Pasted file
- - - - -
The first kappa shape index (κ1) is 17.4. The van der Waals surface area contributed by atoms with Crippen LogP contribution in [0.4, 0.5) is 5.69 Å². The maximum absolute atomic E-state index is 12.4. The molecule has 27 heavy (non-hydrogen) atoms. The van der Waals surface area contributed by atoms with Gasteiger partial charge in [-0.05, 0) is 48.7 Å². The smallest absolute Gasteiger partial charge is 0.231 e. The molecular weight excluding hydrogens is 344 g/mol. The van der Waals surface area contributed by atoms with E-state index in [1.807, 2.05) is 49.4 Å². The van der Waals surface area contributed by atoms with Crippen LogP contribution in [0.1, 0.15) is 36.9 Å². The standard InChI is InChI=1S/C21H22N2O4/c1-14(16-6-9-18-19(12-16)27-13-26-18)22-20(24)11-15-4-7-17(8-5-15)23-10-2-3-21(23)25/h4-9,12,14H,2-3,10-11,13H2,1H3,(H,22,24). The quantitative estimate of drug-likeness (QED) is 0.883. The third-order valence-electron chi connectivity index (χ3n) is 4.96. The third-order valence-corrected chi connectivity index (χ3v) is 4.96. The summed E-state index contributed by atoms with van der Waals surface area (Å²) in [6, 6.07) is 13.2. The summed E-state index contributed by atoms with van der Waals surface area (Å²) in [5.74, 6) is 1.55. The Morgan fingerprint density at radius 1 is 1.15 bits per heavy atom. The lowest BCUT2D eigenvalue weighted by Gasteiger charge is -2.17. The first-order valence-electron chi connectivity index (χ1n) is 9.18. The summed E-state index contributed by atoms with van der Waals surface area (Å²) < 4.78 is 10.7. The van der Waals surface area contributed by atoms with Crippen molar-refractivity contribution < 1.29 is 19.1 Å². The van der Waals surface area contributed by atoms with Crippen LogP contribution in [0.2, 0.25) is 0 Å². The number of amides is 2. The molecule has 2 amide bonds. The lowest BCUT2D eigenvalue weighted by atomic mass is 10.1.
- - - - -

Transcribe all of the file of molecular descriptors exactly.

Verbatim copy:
The first kappa shape index (κ1) is 17.4. The van der Waals surface area contributed by atoms with Crippen LogP contribution in [0.4, 0.5) is 5.69 Å². The maximum absolute atomic E-state index is 12.4. The molecule has 27 heavy (non-hydrogen) atoms. The van der Waals surface area contributed by atoms with Gasteiger partial charge in [-0.05, 0) is 48.7 Å². The smallest absolute Gasteiger partial charge is 0.231 e. The molecular weight excluding hydrogens is 344 g/mol. The van der Waals surface area contributed by atoms with E-state index in [1.807, 2.05) is 49.4 Å². The van der Waals surface area contributed by atoms with Crippen LogP contribution in [0.1, 0.15) is 36.9 Å². The standard InChI is InChI=1S/C21H22N2O4/c1-14(16-6-9-18-19(12-16)27-13-26-18)22-20(24)11-15-4-7-17(8-5-15)23-10-2-3-21(23)25/h4-9,12,14H,2-3,10-11,13H2,1H3,(H,22,24). The quantitative estimate of drug-likeness (QED) is 0.883. The third-order valence-electron chi connectivity index (χ3n) is 4.96. The third-order valence-corrected chi connectivity index (χ3v) is 4.96. The summed E-state index contributed by atoms with van der Waals surface area (Å²) in [6, 6.07) is 13.2. The summed E-state index contributed by atoms with van der Waals surface area (Å²) in [5.74, 6) is 1.55. The Morgan fingerprint density at radius 1 is 1.15 bits per heavy atom. The lowest BCUT2D eigenvalue weighted by Gasteiger charge is -2.17. The first-order valence-electron chi connectivity index (χ1n) is 9.18. The summed E-state index contributed by atoms with van der Waals surface area (Å²) < 4.78 is 10.7. The van der Waals surface area contributed by atoms with Crippen molar-refractivity contribution < 1.29 is 19.1 Å². The van der Waals surface area contributed by atoms with Crippen LogP contribution in [0.2, 0.25) is 0 Å². The number of amides is 2. The molecule has 2 amide bonds. The lowest BCUT2D eigenvalue weighted by atomic mass is 10.1.